2018 Atlantic Cup Video Mini-Series

Atlantic Cup 2018: TrailerThis past spring, SAIL magazine was on-hand to document the 2018 Atlantic Cup, a two-week-long Class 40 regatta spanning the U.S. East Coast and one of the toughest events in all of North America. The preview above will give you a taste of the four-video ...read more


3Di NORDAC: One Year In

One year ago this month, North Sails launched a cruising revolution with the introduction of 3Di NORDAC. The product promised to deliver a better cruising experience for a market that had not seen true product innovation in over 60 years. Today we’re celebrating the team that ...read more


Sea Eagle’s HB96 inflatable SUP

What SUP?Dinghies and kayaks are all very well, but there’s nothing like a stand-up paddleboard for exploring interesting new shorelines while giving you a good workout. Sea Eagle’s HB96 inflatable SUP makes a fine addition to your boat’s armory of anchorage toys, either on its ...read more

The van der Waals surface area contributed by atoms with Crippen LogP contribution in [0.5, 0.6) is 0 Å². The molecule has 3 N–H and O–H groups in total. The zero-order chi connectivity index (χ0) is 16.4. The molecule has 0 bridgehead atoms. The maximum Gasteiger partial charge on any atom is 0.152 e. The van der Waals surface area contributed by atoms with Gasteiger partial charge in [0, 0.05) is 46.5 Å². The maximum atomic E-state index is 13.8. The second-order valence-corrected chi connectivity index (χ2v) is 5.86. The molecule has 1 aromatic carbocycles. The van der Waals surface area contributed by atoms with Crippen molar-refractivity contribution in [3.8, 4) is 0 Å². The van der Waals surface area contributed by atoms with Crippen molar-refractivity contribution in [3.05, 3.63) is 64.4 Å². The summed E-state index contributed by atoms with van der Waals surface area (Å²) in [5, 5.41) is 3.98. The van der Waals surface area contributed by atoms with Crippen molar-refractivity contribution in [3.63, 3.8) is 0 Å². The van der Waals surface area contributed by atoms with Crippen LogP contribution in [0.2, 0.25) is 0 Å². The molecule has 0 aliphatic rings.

Charting the USVI and Spanish Virgins

When my friends and I booked a one-way bareboat charter with Sail Caribe, starting in the U.S. Virgin Islands and finishing in Puerto Rico, we were a little nervous about what we would find in the aftermath of hurricanes Irma and Maria—even seven months later.When our plane ...read more


Know How: Sail Repair Kit

Despite your best efforts, there will inevitably be times when your sail gets damaged while at sea and needs to be repaired. First, no matter what the job, you will need to do a quick damage assessment, a task that requires a flat wooden surface, sharp scissors and a helping ...read more


Coming of Age at the Atlantic Cup

Midway through the final race of the inshore portion of the 2018 Atlantic Cup, the three boats in the lead—Mike Dreese’s Toothface 2, Mike Hennessy’s Dragon and Oakcliff Racing, representing the Long Island Sound-based sailing school of the same name—suddenly broke free from the ...read more


North U’s Regatta Experience Program

“Want to check the keel?” North U Coach Geoff Becker calls to me from back by the transom. We’ve just suffered our worst finish in the regatta and are absolutely flying on our way back to shore, spinnaker up and heeling at an angle that feels like maybe we’re tempting fate. ...read more